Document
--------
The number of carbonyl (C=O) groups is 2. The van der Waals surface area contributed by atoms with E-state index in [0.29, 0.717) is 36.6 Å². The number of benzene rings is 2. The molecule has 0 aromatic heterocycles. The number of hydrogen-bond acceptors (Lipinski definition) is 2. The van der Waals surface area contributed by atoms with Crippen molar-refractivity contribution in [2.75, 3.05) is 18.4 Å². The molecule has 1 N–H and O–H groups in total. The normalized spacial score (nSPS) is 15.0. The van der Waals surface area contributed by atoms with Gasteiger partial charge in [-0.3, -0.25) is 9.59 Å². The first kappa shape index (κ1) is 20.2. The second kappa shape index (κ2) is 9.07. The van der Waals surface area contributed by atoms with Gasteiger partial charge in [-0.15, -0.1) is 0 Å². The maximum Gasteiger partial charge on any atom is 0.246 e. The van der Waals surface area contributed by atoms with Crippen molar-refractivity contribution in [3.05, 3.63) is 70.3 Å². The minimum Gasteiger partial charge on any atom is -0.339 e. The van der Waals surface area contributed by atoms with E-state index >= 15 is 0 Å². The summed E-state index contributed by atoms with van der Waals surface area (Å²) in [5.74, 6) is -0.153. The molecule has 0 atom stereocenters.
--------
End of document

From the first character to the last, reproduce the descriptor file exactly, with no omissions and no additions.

The number of carbonyl (C=O) groups is 2. The van der Waals surface area contributed by atoms with E-state index in [0.29, 0.717) is 36.6 Å². The number of benzene rings is 2. The molecule has 0 aromatic heterocycles. The number of hydrogen-bond acceptors (Lipinski definition) is 2. The van der Waals surface area contributed by atoms with Crippen molar-refractivity contribution in [2.75, 3.05) is 18.4 Å². The molecule has 1 N–H and O–H groups in total. The normalized spacial score (nSPS) is 15.0. The van der Waals surface area contributed by atoms with Gasteiger partial charge in [-0.3, -0.25) is 9.59 Å². The first kappa shape index (κ1) is 20.2. The second kappa shape index (κ2) is 9.07. The van der Waals surface area contributed by atoms with Gasteiger partial charge in [-0.15, -0.1) is 0 Å². The maximum Gasteiger partial charge on any atom is 0.246 e. The van der Waals surface area contributed by atoms with Crippen molar-refractivity contribution in [3.05, 3.63) is 70.3 Å². The minimum Gasteiger partial charge on any atom is -0.339 e. The van der Waals surface area contributed by atoms with E-state index >= 15 is 0 Å². The summed E-state index contributed by atoms with van der Waals surface area (Å²) in [5.74, 6) is -0.153. The molecule has 0 atom stereocenters.